Using PDFTextStream in Multiple-CPU, Multithreaded Environments

Web Application Environments

All J2EE webapp environments provide various mechanisms for throttling how many concurrent processes are active, and many of those mechanisms are completely automated. This has the wonderful effect of ensuring that your deployment environments' CPU resources will always be utilized maximally. Because of this, in most circumstances, you can use PDFTextStream freely, without regard for how many CPUs are present, and what their load is.

For example, consider a J2EE servlet that accepts an upload of a PDF document, and persists the document and its text content to a database for indexing and summarization later. Thanks to the automatic resource (CPU) management provided by most J2EE application servers, that servlet can be written quite simply:

// proper exception handling is not included for brevity
public void doPost (HttpServletRequest req, HttpServletResponse resp) {
    // [ ... obtain upload data from request ... ]
    byte[] pdfData = getUploadData(req);
    // [ ... use PDFTextStream to convert PDF to text ... ]
    PDFTextStream stream = new PDFTextStream(pdfData);
    StringBuffer pdfText = new StringBuffer(1024);
    OutputTarget tgt = OutputTarget.forBuffer(pdfText);
    // [ ... store PDF document and conversion text to database ... ]
    persistToDatabase(pdfData, pdfText);
    // [ ... redirect to view ... ]

It should be noted that it is almost always a bad idea to manually create new threads within the context of a J2EE application. Your webapp container provides significant resources dedicated to managing threads and processes; by creating your own threads in an attempt to fully utilize all of the CPUs in a deployment environment, you may end up inadvertently compromising the overall performance of your web application.

Standalone Applications

When building a standalone application, you typically need to manage concurrent processes without the benefit of the types of frameworks provided by J2EE application servers. To do this, one should become familiar with the details of threading in the Java environment, and how best to use threads to ensure consistent application performance and maximal CPU utilization.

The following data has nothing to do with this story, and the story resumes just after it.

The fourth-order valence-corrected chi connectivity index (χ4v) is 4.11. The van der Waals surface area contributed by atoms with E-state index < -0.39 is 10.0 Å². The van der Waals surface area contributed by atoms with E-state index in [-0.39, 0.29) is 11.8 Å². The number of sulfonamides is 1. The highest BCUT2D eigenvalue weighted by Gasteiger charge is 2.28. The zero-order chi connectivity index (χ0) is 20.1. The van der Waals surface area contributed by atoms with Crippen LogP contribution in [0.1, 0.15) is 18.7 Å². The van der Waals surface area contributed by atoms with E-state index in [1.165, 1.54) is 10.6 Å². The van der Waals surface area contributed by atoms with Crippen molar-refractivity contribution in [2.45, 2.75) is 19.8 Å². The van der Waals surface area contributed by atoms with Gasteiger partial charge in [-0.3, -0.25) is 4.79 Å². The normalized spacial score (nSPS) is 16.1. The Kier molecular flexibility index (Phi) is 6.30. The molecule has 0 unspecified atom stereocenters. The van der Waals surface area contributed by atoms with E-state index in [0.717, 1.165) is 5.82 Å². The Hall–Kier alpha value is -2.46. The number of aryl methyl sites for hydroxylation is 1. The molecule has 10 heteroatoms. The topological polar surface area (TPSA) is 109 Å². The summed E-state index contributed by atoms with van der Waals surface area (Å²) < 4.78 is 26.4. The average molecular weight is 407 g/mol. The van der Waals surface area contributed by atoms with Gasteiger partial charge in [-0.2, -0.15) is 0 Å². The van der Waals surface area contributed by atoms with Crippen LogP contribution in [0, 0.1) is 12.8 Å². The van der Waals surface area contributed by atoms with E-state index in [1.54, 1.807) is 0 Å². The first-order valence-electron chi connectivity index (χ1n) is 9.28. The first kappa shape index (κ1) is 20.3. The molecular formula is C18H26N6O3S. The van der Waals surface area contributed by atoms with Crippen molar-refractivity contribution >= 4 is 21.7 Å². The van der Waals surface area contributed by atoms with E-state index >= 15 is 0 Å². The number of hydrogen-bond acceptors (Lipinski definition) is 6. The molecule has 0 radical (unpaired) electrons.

For a good foundational overview of the principal approaches to managing threads, refer to this article on the IBM developerWorks site: Java theory and practice: Thread pools and work queues.

The toolkits used to implement the thread management approaches presented in that article have progressed significantly since the its publication in 2002; the links below are to currently-supported API's:

  • If your team is deploying to a JDK 1.5 environment, then the included java.util.concurrent package is likely the best solution to utilizing thread pools and/or work queues. There is a fantastic tutorial on how to make the most of this toolkit on Oracle's Java developer site: Concurrent Programming with J2SE 5.0.

Regardless of which thread-management library or approach your team uses, there is one overarching guideline that should be adhered to in order to ensure that all of your deployment environment's CPU resources are being fully utilized: for each available CPU, ensure that at least one thread is running that is using PDFTextStream. Of course, this guideline is no replacement for proper application tuning, but it will get you off the ground and avoid wasting available resources.